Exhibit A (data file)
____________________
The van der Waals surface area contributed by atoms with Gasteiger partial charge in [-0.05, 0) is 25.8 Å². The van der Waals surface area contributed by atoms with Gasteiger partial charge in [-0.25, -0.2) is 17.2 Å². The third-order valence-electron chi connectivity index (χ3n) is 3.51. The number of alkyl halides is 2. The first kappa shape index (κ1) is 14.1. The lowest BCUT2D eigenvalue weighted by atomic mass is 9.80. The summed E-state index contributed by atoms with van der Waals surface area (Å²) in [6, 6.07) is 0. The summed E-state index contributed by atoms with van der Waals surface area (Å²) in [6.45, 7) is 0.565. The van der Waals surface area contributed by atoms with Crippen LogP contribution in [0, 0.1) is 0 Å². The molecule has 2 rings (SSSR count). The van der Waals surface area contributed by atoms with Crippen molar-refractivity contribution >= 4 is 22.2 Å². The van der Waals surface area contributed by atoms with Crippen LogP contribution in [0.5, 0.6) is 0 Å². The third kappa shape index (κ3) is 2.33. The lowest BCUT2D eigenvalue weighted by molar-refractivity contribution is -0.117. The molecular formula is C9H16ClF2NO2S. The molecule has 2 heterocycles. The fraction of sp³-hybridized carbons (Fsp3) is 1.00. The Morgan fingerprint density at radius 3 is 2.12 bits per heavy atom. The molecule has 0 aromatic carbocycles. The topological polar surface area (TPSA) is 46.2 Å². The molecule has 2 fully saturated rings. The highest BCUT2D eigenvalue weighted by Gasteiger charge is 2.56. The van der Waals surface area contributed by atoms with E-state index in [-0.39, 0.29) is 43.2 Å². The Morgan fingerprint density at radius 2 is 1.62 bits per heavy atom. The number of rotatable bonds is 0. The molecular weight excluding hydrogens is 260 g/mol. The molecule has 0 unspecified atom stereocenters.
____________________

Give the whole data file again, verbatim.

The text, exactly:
The van der Waals surface area contributed by atoms with Gasteiger partial charge in [-0.05, 0) is 25.8 Å². The van der Waals surface area contributed by atoms with Gasteiger partial charge in [-0.25, -0.2) is 17.2 Å². The third-order valence-electron chi connectivity index (χ3n) is 3.51. The number of alkyl halides is 2. The first kappa shape index (κ1) is 14.1. The lowest BCUT2D eigenvalue weighted by atomic mass is 9.80. The summed E-state index contributed by atoms with van der Waals surface area (Å²) in [6, 6.07) is 0. The summed E-state index contributed by atoms with van der Waals surface area (Å²) in [6.45, 7) is 0.565. The van der Waals surface area contributed by atoms with Crippen LogP contribution in [0, 0.1) is 0 Å². The molecule has 2 rings (SSSR count). The van der Waals surface area contributed by atoms with Crippen molar-refractivity contribution >= 4 is 22.2 Å². The van der Waals surface area contributed by atoms with Crippen LogP contribution in [0.5, 0.6) is 0 Å². The third kappa shape index (κ3) is 2.33. The lowest BCUT2D eigenvalue weighted by molar-refractivity contribution is -0.117. The molecular formula is C9H16ClF2NO2S. The molecule has 2 heterocycles. The fraction of sp³-hybridized carbons (Fsp3) is 1.00. The Morgan fingerprint density at radius 3 is 2.12 bits per heavy atom. The molecule has 0 aromatic carbocycles. The topological polar surface area (TPSA) is 46.2 Å². The molecule has 2 fully saturated rings. The highest BCUT2D eigenvalue weighted by Gasteiger charge is 2.56. The van der Waals surface area contributed by atoms with E-state index in [-0.39, 0.29) is 43.2 Å². The Morgan fingerprint density at radius 2 is 1.62 bits per heavy atom. The number of rotatable bonds is 0. The molecular weight excluding hydrogens is 260 g/mol. The molecule has 0 unspecified atom stereocenters.